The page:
All of a sudden everyone is matter-of-factly pointing out that Gitmo detainees shouldn't be sent back to Yemen anytime soon, but nothing has changed in Yemen because of al Qaeda's Christmas Day attack. The attack has just highlighted what was already obvious to people who knew better but ignored the truth. We don't typically get to hear people make apologies for supporting policies that events have proven misguided or worse, but this administration's stubborn and continued determination to send Gitmo detainees to be "rehabilitated" in al Qaeda havens seems particularly shameless. THE WEEKLY STANDARD was pointing out the inherent danger of such a program as early as February of this year. In an article with the not-so-subtle headline "Anywhere But Yemen," Stephen Hayes and Tom Joscelyn wrote:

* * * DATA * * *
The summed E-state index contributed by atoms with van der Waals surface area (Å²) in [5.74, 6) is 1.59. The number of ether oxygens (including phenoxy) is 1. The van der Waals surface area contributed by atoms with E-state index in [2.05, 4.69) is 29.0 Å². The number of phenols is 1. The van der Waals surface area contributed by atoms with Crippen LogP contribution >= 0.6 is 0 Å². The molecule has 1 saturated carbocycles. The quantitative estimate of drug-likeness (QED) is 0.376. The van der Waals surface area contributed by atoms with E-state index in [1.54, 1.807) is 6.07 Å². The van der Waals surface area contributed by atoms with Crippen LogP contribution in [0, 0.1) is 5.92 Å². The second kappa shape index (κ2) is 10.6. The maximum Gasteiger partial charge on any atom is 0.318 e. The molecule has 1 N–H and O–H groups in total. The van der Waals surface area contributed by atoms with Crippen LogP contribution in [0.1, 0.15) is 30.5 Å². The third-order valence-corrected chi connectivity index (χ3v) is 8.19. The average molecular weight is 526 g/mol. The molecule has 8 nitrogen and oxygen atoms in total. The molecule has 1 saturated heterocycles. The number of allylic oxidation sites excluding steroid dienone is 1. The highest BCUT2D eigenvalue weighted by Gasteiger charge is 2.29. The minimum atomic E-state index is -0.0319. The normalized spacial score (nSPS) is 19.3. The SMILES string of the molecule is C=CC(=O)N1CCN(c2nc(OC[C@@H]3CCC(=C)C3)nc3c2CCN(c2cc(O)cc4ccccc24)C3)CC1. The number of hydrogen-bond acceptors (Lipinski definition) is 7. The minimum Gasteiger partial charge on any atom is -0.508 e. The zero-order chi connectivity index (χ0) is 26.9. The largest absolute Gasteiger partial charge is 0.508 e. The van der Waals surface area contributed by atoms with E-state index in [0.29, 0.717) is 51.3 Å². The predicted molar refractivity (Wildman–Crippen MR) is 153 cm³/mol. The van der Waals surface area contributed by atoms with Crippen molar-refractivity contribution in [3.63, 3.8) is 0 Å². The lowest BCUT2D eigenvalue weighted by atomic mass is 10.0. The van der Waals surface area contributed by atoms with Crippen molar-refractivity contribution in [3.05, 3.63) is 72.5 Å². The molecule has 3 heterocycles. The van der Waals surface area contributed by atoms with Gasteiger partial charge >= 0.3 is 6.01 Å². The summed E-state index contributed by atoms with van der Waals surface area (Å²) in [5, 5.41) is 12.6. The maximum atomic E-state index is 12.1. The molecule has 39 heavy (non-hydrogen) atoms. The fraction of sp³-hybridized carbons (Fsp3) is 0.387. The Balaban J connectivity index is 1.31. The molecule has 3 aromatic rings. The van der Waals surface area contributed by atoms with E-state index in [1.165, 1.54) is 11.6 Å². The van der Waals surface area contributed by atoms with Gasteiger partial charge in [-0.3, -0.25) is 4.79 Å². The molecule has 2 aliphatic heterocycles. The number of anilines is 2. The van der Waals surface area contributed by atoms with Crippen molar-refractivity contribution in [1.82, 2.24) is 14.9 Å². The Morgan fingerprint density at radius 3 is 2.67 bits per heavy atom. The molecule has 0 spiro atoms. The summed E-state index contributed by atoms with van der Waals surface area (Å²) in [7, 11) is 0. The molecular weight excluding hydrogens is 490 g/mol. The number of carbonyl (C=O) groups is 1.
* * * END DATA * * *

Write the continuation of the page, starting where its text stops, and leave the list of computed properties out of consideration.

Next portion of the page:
One of President Obama's first official acts was to order Guantánamo closed. The executive order he signed called for his staff to find a way to close the facility in a manner that is "consistent with the national security and foreign policy interests of the United States." Repatriating large numbers of Yemenis to Saleh's duplicitous regime, which seems to be the new administration's position, is not consistent with that goal.
Hayes and Joscelyn provided an overwhelming amount of data in support of that assertion, all of which was culled from publicly available sources. How could the Obama administration possibly have come to a different conclusion, and why, even now, as Democrats like Diane Feinstein come forward to acknowledge the obvious threat posed by transfers to Yemen, does the administration refuse to concede the point?